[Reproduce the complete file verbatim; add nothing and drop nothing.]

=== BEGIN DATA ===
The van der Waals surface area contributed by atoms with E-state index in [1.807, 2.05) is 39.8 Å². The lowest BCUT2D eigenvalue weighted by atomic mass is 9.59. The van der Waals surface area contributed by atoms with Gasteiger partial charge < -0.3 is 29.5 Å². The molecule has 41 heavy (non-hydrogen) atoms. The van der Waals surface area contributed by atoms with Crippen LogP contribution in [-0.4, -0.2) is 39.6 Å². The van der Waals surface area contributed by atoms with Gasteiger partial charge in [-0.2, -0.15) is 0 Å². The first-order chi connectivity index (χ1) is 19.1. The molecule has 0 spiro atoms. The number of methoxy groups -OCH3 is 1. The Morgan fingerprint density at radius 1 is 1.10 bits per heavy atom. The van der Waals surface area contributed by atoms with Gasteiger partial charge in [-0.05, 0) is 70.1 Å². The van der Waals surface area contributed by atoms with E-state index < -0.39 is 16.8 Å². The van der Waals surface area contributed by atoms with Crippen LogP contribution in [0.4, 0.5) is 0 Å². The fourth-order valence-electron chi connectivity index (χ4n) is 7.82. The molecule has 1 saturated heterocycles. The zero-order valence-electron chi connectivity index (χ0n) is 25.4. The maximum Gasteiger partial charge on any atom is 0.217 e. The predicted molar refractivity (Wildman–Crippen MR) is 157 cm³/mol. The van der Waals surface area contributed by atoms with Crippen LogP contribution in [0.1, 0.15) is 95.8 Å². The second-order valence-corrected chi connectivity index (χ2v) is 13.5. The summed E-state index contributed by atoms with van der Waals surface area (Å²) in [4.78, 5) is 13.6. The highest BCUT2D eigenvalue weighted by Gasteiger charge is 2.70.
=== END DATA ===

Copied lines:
The van der Waals surface area contributed by atoms with E-state index in [1.807, 2.05) is 39.8 Å². The lowest BCUT2D eigenvalue weighted by atomic mass is 9.59. The van der Waals surface area contributed by atoms with Gasteiger partial charge < -0.3 is 29.5 Å². The molecule has 41 heavy (non-hydrogen) atoms. The van der Waals surface area contributed by atoms with Crippen LogP contribution in [-0.4, -0.2) is 39.6 Å². The van der Waals surface area contributed by atoms with Gasteiger partial charge in [-0.2, -0.15) is 0 Å². The first-order chi connectivity index (χ1) is 19.1. The molecule has 0 spiro atoms. The number of methoxy groups -OCH3 is 1. The Morgan fingerprint density at radius 1 is 1.10 bits per heavy atom. The van der Waals surface area contributed by atoms with Gasteiger partial charge in [-0.05, 0) is 70.1 Å². The van der Waals surface area contributed by atoms with E-state index < -0.39 is 16.8 Å². The van der Waals surface area contributed by atoms with Crippen LogP contribution in [0.4, 0.5) is 0 Å². The fourth-order valence-electron chi connectivity index (χ4n) is 7.82. The molecule has 1 saturated heterocycles. The zero-order valence-electron chi connectivity index (χ0n) is 25.4. The maximum Gasteiger partial charge on any atom is 0.217 e. The predicted molar refractivity (Wildman–Crippen MR) is 157 cm³/mol. The van der Waals surface area contributed by atoms with Crippen LogP contribution in [0.1, 0.15) is 95.8 Å². The second-order valence-corrected chi connectivity index (χ2v) is 13.5. The summed E-state index contributed by atoms with van der Waals surface area (Å²) in [4.78, 5) is 13.6. The highest BCUT2D eigenvalue weighted by Gasteiger charge is 2.70.